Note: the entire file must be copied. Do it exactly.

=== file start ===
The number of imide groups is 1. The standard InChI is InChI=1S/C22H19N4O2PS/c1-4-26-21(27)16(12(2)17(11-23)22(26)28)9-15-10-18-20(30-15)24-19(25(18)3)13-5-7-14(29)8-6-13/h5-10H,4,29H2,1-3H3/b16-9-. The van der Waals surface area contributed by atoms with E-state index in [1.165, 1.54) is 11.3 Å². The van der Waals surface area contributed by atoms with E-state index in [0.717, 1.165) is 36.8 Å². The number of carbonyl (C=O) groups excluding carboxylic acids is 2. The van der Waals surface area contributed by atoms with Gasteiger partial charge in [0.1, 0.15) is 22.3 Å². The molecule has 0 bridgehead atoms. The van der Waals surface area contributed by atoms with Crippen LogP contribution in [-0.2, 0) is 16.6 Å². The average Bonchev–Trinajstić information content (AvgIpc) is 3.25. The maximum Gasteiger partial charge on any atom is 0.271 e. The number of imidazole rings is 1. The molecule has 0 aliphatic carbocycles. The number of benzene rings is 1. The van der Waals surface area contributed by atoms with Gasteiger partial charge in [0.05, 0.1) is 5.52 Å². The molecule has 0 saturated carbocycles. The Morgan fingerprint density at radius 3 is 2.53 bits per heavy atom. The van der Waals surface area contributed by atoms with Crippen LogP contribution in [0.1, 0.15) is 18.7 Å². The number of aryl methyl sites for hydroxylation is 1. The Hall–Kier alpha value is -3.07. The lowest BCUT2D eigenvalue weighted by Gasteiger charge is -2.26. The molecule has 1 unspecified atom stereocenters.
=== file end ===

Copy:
The number of imide groups is 1. The standard InChI is InChI=1S/C22H19N4O2PS/c1-4-26-21(27)16(12(2)17(11-23)22(26)28)9-15-10-18-20(30-15)24-19(25(18)3)13-5-7-14(29)8-6-13/h5-10H,4,29H2,1-3H3/b16-9-. The van der Waals surface area contributed by atoms with E-state index in [1.165, 1.54) is 11.3 Å². The van der Waals surface area contributed by atoms with E-state index in [0.717, 1.165) is 36.8 Å². The number of carbonyl (C=O) groups excluding carboxylic acids is 2. The van der Waals surface area contributed by atoms with Gasteiger partial charge in [0.1, 0.15) is 22.3 Å². The molecule has 0 bridgehead atoms. The van der Waals surface area contributed by atoms with Crippen LogP contribution in [-0.2, 0) is 16.6 Å². The average Bonchev–Trinajstić information content (AvgIpc) is 3.25. The maximum Gasteiger partial charge on any atom is 0.271 e. The number of imidazole rings is 1. The molecule has 0 aliphatic carbocycles. The number of benzene rings is 1. The van der Waals surface area contributed by atoms with Gasteiger partial charge in [0.05, 0.1) is 5.52 Å². The molecule has 0 saturated carbocycles. The Morgan fingerprint density at radius 3 is 2.53 bits per heavy atom. The van der Waals surface area contributed by atoms with Crippen LogP contribution in [0.1, 0.15) is 18.7 Å². The number of aryl methyl sites for hydroxylation is 1. The Hall–Kier alpha value is -3.07. The lowest BCUT2D eigenvalue weighted by Gasteiger charge is -2.26. The molecule has 1 unspecified atom stereocenters.